the description of Prince Andrei's injury and his treatment in the
field hospital where he witnesses the amputation of Anatole
Kuragin's leg [pp. 813-14]? What aspects of Tolstoy's prose make
these scenes feel so immediate and real?
28. Note how often Tolstoy includes details of Hélène's body and
dress in his descriptions of her, for instance: "Hélène was wearing
a white dress, transparent on the shoulders and breast" [p. 835];
on Hélène "there was already a sort of varnish from all the
thousands of gazes that had passed over her body . . ." [p. 460].
Does sexuality seem to be connected, for Tolstoy, with moral
corruption? Why does Hélène convert to Roman Catholicism and ask
Pierre for a divorce? What does Hélène die of [pp. 936, 939]?
29. The reconciliation of Natasha and Andrei [pp. 918-22], and
their time together until his death, are among the most moving
scenes in the novel. How does their time together change
30. Pierre has convinced himself through numerological
calculations that he, "l'russe Besuhof" is destined to assassinate
Napoleon [pp. 665-66]. But on the way to carry out this task, he
rescues a little girl from the flames of the burning city, saves an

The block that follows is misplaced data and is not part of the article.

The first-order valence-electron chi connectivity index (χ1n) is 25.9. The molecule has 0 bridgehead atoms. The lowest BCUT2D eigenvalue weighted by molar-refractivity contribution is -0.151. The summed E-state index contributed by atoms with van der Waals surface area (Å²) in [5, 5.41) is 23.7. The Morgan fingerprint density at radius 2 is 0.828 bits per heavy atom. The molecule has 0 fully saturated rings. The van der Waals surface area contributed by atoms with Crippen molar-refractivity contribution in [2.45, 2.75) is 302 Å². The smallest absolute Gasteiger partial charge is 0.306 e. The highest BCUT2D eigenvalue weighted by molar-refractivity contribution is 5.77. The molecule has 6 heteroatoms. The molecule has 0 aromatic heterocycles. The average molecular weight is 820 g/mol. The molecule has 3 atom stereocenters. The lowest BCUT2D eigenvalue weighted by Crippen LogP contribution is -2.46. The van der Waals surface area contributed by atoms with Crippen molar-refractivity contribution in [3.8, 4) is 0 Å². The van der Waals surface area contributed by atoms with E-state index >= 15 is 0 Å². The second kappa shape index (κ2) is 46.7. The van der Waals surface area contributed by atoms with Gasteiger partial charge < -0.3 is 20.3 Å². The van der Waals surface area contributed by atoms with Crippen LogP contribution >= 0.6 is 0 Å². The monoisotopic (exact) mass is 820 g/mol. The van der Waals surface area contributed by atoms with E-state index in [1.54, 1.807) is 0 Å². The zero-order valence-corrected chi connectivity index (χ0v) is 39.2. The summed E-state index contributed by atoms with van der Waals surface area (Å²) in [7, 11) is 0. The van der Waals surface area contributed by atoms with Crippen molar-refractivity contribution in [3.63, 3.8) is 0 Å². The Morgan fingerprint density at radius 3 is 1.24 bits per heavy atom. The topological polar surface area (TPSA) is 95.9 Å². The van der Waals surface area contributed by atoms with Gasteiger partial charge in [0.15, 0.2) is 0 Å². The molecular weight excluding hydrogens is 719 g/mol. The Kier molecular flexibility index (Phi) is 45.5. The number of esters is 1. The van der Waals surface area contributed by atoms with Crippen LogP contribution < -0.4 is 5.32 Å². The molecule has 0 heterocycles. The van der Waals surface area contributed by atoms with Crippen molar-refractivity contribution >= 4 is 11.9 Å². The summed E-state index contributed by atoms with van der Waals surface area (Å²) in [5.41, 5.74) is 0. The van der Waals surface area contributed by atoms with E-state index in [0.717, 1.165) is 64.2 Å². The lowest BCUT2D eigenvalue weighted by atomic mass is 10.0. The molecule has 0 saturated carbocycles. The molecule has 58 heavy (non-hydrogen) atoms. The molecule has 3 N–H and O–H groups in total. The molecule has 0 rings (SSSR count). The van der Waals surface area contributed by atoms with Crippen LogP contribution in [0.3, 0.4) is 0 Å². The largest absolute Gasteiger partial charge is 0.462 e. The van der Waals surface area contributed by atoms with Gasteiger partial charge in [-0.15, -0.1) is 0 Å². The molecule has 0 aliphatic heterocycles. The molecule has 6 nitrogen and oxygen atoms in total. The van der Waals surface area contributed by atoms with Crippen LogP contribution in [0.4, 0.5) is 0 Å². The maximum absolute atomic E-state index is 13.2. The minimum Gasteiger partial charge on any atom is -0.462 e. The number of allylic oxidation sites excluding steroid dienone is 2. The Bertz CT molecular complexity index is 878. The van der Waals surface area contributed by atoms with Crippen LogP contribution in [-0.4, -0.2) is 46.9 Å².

Armenian woman from looting soldiers, and is captured by the French
[pp. 928-32]. What is comical, even farcical, about Pierre's
heroism, and what does the episode underscore about the way Pierre
lives his life?Volume IV and EpiloguesNikolai
meets Princess Marya again and realizes that he loves her; Pierre
is among six prisoners sent for execution and is pardoned; he meets
Platon Karataev, another prisoner marching with retreating French
forces; Petya Rostov joins Denisov's party in a raid on a French
camp and is killed; Prince Andrei dies; French troops, now a
starving and diminished band of looters and thieves, retreat west
as winter sets in. The Rostovs return to Moscow where Count Rostov
dies. Pierre and Natasha marry, as do Nikolai and Princess Marya;
the two families live happily with their children in the
countryside. The story of these characters ends with Epilogue I.
The second epilogue is a long treatise on Tolstoy's vision of
31. Nikolai, after helping Princess Marya to leave her home
safely in the midst of invading French forces, finds that he is in
love with her: "That pale, fine, sorrowful face, that luminous
gaze, those quiet, graceful movements, and above all that deep and
tender sorrow which showed in all her features, stirred him and
called for his sympathy" [p. 955]. Why is Nikolai attracted to